Fund managers are casting doubt on the extent to which institutional investors are responsible for significantly driving up the price of Bitcoin, claiming investment in the cryptocurrency is limited to a handful of hedge funds and a select cohort of other professional investors.
The comments come amid reports of growing institutional interest from hedge funds that are trying to catch a piece of the action.
Adam Grimsley, an investment director within the private markets team at Aberdeen Standard Investments, said the idea that institutional investors were significantly driving up the price of Bitcoin is “a bit delusional”.
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“This narrative of institutional investors increasing exposure is probably correct, but I don’t think it is anywhere near some of the anecdotal evidence that has been given by some people,” says Grimsley.
“It is only a fraction of the market that will be interested in this. It’s still a very small, limited section of institutional investors investing at this point.”
Grimsley joined Aberdeen Standard Investments in January 2020 having set up Prime Factor Capital in 2018 – the UK’s first regulated crypto hedge fund.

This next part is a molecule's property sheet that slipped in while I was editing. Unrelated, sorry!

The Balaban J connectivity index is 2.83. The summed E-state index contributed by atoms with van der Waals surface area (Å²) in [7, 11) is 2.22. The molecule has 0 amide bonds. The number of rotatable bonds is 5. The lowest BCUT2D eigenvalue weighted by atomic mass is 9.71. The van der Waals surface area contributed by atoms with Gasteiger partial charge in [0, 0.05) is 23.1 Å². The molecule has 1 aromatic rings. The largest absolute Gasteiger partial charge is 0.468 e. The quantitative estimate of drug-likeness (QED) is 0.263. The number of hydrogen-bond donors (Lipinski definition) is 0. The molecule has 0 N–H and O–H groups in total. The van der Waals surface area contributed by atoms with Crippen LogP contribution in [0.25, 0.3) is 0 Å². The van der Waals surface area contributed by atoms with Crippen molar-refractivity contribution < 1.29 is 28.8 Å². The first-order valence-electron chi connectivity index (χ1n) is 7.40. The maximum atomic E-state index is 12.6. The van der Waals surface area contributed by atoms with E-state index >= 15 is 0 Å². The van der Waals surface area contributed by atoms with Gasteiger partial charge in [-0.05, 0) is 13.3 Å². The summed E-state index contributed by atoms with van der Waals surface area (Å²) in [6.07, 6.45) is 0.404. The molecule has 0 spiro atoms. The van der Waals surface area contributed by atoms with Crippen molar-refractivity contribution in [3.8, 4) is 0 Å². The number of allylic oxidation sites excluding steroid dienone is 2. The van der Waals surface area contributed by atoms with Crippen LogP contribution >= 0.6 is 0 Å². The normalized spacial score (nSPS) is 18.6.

Hedge funds have been some of the biggest winners from the bitcoin rally, which last year saw its value increase by more than 300%. Bitcoin’s value broke the $34,000 mark on 3 January before its rally lost some of its steam. It now trades at around $31,000.
Billionaire hedge fund manager Paul Tudor Jones is one of the big investors known to have allocated money to bitcoin, while the SkyBridge Capital hedge fund set up by Anthony Scaramucci has filed with the US regulator to launch a bitcoin fund.
READ Anthony Scaramucci’s SkyBridge Capital files for bitcoin fund launch
The Prime Factor fund, which Grimsley set up with a former BlackRock colleague and another founder, aimed to manage upwards of €100m. However, it failed to get traction raising assets and wound down last year.
Grimsley questioned whether there was strong appetite among institutional investors for bitcoin in the current market environment. The cryptocurrency has been lauded as both a speculative and safe haven asset.
“A safe haven asset will protect against inflation. It’s a strong argument in the future, but at the moment it is very much a speculative asset class,” he said.
“Institutional investors want either speculative assets, which have high capital growth, or safe haven assets. For bitcoin to be both seems contradictory.”
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Grimsley said Aberdeen Standard Investments is not interested in allocating money to bitcoin.
“It’s an interesting asset class that is developing, and the infrastructure around it may have secondary effects on more mainstream asset classes. But that’s about it,” said Grimsley.
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